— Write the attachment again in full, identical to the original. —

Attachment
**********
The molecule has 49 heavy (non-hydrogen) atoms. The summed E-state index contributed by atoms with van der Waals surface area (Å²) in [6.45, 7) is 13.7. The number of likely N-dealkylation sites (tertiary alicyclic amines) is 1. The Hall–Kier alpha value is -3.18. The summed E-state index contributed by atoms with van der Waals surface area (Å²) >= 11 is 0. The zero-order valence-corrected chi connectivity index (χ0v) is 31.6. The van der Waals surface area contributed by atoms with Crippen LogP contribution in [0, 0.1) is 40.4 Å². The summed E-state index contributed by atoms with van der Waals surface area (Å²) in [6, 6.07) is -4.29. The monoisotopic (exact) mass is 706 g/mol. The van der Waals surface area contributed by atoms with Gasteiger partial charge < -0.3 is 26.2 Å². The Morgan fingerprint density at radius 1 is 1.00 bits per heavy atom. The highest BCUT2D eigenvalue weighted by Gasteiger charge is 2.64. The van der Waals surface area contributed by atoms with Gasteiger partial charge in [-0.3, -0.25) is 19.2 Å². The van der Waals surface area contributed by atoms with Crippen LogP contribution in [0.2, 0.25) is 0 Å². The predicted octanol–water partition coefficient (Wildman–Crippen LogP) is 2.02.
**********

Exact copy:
The molecule has 49 heavy (non-hydrogen) atoms. The summed E-state index contributed by atoms with van der Waals surface area (Å²) in [6.45, 7) is 13.7. The number of likely N-dealkylation sites (tertiary alicyclic amines) is 1. The Hall–Kier alpha value is -3.18. The summed E-state index contributed by atoms with van der Waals surface area (Å²) >= 11 is 0. The zero-order valence-corrected chi connectivity index (χ0v) is 31.6. The van der Waals surface area contributed by atoms with Crippen LogP contribution in [0, 0.1) is 40.4 Å². The summed E-state index contributed by atoms with van der Waals surface area (Å²) in [6, 6.07) is -4.29. The monoisotopic (exact) mass is 706 g/mol. The van der Waals surface area contributed by atoms with Gasteiger partial charge < -0.3 is 26.2 Å². The Morgan fingerprint density at radius 1 is 1.00 bits per heavy atom. The highest BCUT2D eigenvalue weighted by Gasteiger charge is 2.64. The van der Waals surface area contributed by atoms with Gasteiger partial charge in [-0.3, -0.25) is 19.2 Å². The van der Waals surface area contributed by atoms with Crippen LogP contribution in [0.2, 0.25) is 0 Å². The predicted octanol–water partition coefficient (Wildman–Crippen LogP) is 2.02.